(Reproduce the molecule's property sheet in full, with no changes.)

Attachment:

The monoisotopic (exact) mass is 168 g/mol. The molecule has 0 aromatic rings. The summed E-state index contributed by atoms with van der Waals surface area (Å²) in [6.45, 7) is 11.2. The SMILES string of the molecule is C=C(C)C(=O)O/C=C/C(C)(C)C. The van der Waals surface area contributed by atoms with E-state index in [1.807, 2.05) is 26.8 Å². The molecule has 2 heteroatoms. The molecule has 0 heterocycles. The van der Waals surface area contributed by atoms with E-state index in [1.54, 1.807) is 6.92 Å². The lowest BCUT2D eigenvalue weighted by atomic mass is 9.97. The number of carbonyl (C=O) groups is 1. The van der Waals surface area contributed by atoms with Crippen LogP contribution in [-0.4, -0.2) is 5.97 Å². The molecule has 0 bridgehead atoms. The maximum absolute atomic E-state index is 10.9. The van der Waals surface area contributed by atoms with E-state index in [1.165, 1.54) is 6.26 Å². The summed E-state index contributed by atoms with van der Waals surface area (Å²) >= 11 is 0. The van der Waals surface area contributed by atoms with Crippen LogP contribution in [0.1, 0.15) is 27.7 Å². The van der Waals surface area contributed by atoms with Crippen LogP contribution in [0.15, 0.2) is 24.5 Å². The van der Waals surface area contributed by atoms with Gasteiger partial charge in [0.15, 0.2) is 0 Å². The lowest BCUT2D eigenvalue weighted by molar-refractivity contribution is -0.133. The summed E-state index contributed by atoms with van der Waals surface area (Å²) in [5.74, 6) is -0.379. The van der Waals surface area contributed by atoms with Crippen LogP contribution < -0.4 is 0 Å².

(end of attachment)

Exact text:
The monoisotopic (exact) mass is 168 g/mol. The molecule has 0 aromatic rings. The summed E-state index contributed by atoms with van der Waals surface area (Å²) in [6.45, 7) is 11.2. The SMILES string of the molecule is C=C(C)C(=O)O/C=C/C(C)(C)C. The van der Waals surface area contributed by atoms with E-state index in [1.807, 2.05) is 26.8 Å². The molecule has 2 heteroatoms. The molecule has 0 heterocycles. The van der Waals surface area contributed by atoms with E-state index in [1.54, 1.807) is 6.92 Å². The lowest BCUT2D eigenvalue weighted by atomic mass is 9.97. The number of carbonyl (C=O) groups is 1. The van der Waals surface area contributed by atoms with Crippen LogP contribution in [-0.4, -0.2) is 5.97 Å². The molecule has 0 bridgehead atoms. The maximum absolute atomic E-state index is 10.9. The van der Waals surface area contributed by atoms with E-state index in [1.165, 1.54) is 6.26 Å². The summed E-state index contributed by atoms with van der Waals surface area (Å²) >= 11 is 0. The van der Waals surface area contributed by atoms with Crippen LogP contribution in [0.1, 0.15) is 27.7 Å². The van der Waals surface area contributed by atoms with Crippen LogP contribution in [0.15, 0.2) is 24.5 Å². The van der Waals surface area contributed by atoms with Gasteiger partial charge in [0.15, 0.2) is 0 Å². The lowest BCUT2D eigenvalue weighted by molar-refractivity contribution is -0.133. The summed E-state index contributed by atoms with van der Waals surface area (Å²) in [5.74, 6) is -0.379. The van der Waals surface area contributed by atoms with Crippen LogP contribution < -0.4 is 0 Å².